On the other hand, there are countries, which from the viewpoint of water supply are on the verge of humanitarian crisis, namely Somalia and Nigeria Somalia has at one's disposal 3,206 m3 water per person and Nigeria even 5,952 m3.

It is evident that we have to distinguish two types of water scarcity - Physical and Economic. A total of 96% of countries [16] have sufficient water resources so that problem is not in physical water scarcity but in water mismanagement and poverty.

It is known that the largest volume of water is used in agriculture. While in Europe ca 30% of total consumption is used in farming, in developing countries this figure is often in excess of 90%. Major reserves exist that can be demonstrated on water management in Israel. The water balance between atmospheric precipitation and consumption is fluctuating around the verge so that only the less water demanding crops are grown in Israel and the efficiency of "drip irrigation" became a world model. The large part of agricultural production in high demand for water is resolved by importation of these crops. This method allows covering 87% of corn consumption so that it actually imports 1,000 L of so-called virtual water in one ton of imported corn. This is one of the methods of fighting water scarcity - to take advantage of the global market and to grow water demanding crops in countries with favorable climatic conditions.

Perhaps one of the most dramatic examples of the reverse approach is the ecological disaster of the Aral Lake caused by the meaningless attempt to grow cotton in the semi-desert regions of Tajikistan and Uzbekistan in the 1960s and 1970s.

Nevertheless, similar problematic projects exist even nowadays. Irrigation in the Indian state of Andhra Pradesh is dependent on limited groundwater resources with the exception of the monsoon season. Regardless of these unfavorable climatic conditions this state has focused on the cultivation of rice at the cost of huge loss due to evapotranspiration caused by temperatures exceeding 40°C. Government subsidies for drilling wells and particularly the free water abstraction and free electricity consumption for pumping groundwater result in overexploitation of water resources and dramatic lowering of the groundwater level.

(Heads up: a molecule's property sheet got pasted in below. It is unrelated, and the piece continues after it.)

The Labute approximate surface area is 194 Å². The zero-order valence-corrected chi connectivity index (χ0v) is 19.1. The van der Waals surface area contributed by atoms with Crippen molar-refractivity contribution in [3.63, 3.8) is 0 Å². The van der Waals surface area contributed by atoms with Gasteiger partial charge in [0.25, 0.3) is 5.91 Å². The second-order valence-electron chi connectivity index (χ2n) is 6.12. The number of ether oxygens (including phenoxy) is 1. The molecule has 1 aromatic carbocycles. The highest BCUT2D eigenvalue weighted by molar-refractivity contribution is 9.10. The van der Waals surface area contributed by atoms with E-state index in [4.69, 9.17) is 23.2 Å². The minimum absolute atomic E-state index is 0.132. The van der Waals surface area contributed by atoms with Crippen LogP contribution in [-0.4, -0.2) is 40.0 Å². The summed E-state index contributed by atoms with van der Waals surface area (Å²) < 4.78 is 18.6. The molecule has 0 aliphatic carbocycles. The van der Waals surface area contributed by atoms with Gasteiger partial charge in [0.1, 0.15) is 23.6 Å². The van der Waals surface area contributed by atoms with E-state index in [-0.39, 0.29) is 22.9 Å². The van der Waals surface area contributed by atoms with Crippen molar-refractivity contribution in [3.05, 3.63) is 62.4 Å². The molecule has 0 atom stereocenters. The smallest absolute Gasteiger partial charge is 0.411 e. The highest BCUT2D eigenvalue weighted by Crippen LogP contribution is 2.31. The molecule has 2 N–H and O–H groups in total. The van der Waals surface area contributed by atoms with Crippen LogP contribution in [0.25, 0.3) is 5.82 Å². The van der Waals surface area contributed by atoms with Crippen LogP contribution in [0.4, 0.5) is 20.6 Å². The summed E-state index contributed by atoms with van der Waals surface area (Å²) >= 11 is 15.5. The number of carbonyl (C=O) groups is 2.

One of the possible ways to resolve the issue of water scarcity is desalinization of sea water. On a global scale only 0.2% of potable water and 2.4% of industrial water are presently covered by desalinization of sea water. The main reason for this negligible proportion is the cost associated with desalinization which uses the three most common technologies- thermal distillation, freezing, and reverse osmosis, all of which are highly energy demanding. The cost of production of 1,000 L of potable water varies around 0.5 USD, while expenditures related to the production of industrial water are roughly half the cost [17]. It is obvious that desalinization of sea water can hardly be employed in poor African countries. On the other hand Lomborg [18], reports that only 0.5% of global GNP would be enough to cover worldwide consumption of water obtained by desalinization of sea water. This clearly shows great perspective of water scarcity solution.

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  • kauko
    Why water is getting exhausted?
    12 months ago